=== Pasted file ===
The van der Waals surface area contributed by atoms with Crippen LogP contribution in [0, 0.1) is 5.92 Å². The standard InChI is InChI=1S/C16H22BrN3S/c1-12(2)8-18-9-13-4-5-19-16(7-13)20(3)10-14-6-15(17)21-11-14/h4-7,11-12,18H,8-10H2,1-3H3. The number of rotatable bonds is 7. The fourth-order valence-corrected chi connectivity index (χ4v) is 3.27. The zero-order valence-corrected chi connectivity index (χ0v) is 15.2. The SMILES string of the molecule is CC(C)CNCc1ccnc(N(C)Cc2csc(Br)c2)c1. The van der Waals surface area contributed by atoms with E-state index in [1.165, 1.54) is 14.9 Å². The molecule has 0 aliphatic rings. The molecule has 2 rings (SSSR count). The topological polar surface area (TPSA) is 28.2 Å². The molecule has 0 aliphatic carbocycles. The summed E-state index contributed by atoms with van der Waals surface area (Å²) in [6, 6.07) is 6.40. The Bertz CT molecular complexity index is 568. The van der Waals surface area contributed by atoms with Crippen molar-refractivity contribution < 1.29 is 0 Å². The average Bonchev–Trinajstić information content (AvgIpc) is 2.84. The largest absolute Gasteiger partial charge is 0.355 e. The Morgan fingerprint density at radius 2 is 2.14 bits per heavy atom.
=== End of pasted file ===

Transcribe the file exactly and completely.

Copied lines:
The van der Waals surface area contributed by atoms with Crippen LogP contribution in [0, 0.1) is 5.92 Å². The standard InChI is InChI=1S/C16H22BrN3S/c1-12(2)8-18-9-13-4-5-19-16(7-13)20(3)10-14-6-15(17)21-11-14/h4-7,11-12,18H,8-10H2,1-3H3. The number of rotatable bonds is 7. The fourth-order valence-corrected chi connectivity index (χ4v) is 3.27. The zero-order valence-corrected chi connectivity index (χ0v) is 15.2. The SMILES string of the molecule is CC(C)CNCc1ccnc(N(C)Cc2csc(Br)c2)c1. The van der Waals surface area contributed by atoms with E-state index in [1.165, 1.54) is 14.9 Å². The molecule has 0 aliphatic rings. The molecule has 2 rings (SSSR count). The topological polar surface area (TPSA) is 28.2 Å². The molecule has 0 aliphatic carbocycles. The summed E-state index contributed by atoms with van der Waals surface area (Å²) in [6, 6.07) is 6.40. The Bertz CT molecular complexity index is 568. The van der Waals surface area contributed by atoms with Crippen molar-refractivity contribution < 1.29 is 0 Å². The average Bonchev–Trinajstić information content (AvgIpc) is 2.84. The largest absolute Gasteiger partial charge is 0.355 e. The Morgan fingerprint density at radius 2 is 2.14 bits per heavy atom.